Yes, absolutely. So one thing I just want to say, and I’ve been telling my family’s we’re going to get over this, we’ll get through this together. You know, it’s not, it’s not going to be here forever. And it’s important that families continue to plan, continue to think ahead, because it’s going to be behind us and what you do now really will determine where your student ends up in the future and kind of so whatever you do, you know, just keep planning, you know, but with that said, some things have changed. So campuses have closed many campuses, not all, but many have closed and have gone to online learning and even for my son whose school is he was scheduled to graduate this May this year and from college and he doesn’t look like it’s going to happen. I mean, he I just picked them up yesterday. He’s so he’s home now. And but even with him, I say keep college planning. I mean career planning, I’m sorry, you still continue to reach out to your LinkedIn networks, a couple of places where he had applied, you know, they sent emails out there scaling back and recruiting and things like that. I said, that’s fine. You’ve got time now, you know, because your online class is only going to be so small. So with students who are home with family still trying to figure it out, keep planning what it looks like, practically. So you may not have the traditional campus visit that you normally do. That’s okay. You can go online. A lot of schools have a lot of videos online. One of my favorite platforms is u campus y o u. Let me see is it you want to say as you campus you visit, I’m sorry, you visit. You visit that calm so it’s y o u? b is it calm? And you can do a college search there and they’ve got great videos, and it’s The 360 experience where you can slide the mouse around and you know, kind of walk down the courtyard and the grassy thingy. And they have a little person that pops up who’s like, Hi, I’m so and so and I’m, you know, majoring in whatever and they kind of walk you through the campus. So that’s a, that’s a workaround, but I say even do that in your ninth and 10th and 11th grade anyway, just to kind of warm the student up. So that’s what it looks like testing is also impacted. The College Board has been very gracious in terms of you know, a lot of testing centers have closed, a lot of cancellations. So, at this point, you know, family should just keep going back to the College Board. org, they’re updating if they’re offering additional tests when they’re going to happen, or if you should just take a future test. So that’s probably another big thing. And that’s both with the AP exam, as well as any essay T and the AC T is well on their website at ac t.org. But what I’m finding And this is the fun thing. I’m finding the scholarship judges because a lot of this stuff happens online, you’re hitting submit, you know, online, and their their deadlines of not finding deadlines are shifting at all. And so I, you know, my students are still working on their scholarship applications. I’m still reading essays, I’m still providing feedback. And all right, give me that next draft. And I’m telling them you’ve got all this time at home. I know you’re at home, so. So I would still at the deadline says what it says still trust that deadline in terms of scholarships. I don’t think they’re going to shift that much. Because I think they’re anticipating, you know, we need to tell our donors that we’ve cut these checks by this date, this money is going out for the students in the fall. So they’re I it looks like they’re still maintaining their timeline in terms of deadlines, and awarding money and processing and all of that. So yeah,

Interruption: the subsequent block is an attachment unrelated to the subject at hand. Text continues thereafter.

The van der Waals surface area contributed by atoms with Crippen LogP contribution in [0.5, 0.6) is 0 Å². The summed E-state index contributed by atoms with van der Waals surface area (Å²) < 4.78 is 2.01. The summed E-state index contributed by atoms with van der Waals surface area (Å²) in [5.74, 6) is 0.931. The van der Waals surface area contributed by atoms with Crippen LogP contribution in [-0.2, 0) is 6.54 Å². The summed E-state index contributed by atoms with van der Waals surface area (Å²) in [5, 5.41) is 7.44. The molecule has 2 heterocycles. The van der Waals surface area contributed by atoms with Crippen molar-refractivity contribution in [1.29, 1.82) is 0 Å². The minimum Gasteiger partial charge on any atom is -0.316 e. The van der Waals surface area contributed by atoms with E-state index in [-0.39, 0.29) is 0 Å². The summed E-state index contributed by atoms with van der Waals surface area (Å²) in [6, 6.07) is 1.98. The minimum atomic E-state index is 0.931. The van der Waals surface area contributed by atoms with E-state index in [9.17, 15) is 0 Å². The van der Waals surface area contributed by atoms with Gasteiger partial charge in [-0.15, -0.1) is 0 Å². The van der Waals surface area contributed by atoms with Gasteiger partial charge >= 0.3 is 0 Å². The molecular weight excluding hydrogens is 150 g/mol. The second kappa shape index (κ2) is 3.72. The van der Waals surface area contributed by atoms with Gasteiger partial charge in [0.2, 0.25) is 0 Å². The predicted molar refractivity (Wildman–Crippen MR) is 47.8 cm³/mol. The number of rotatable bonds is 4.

Maggie Germano 27:52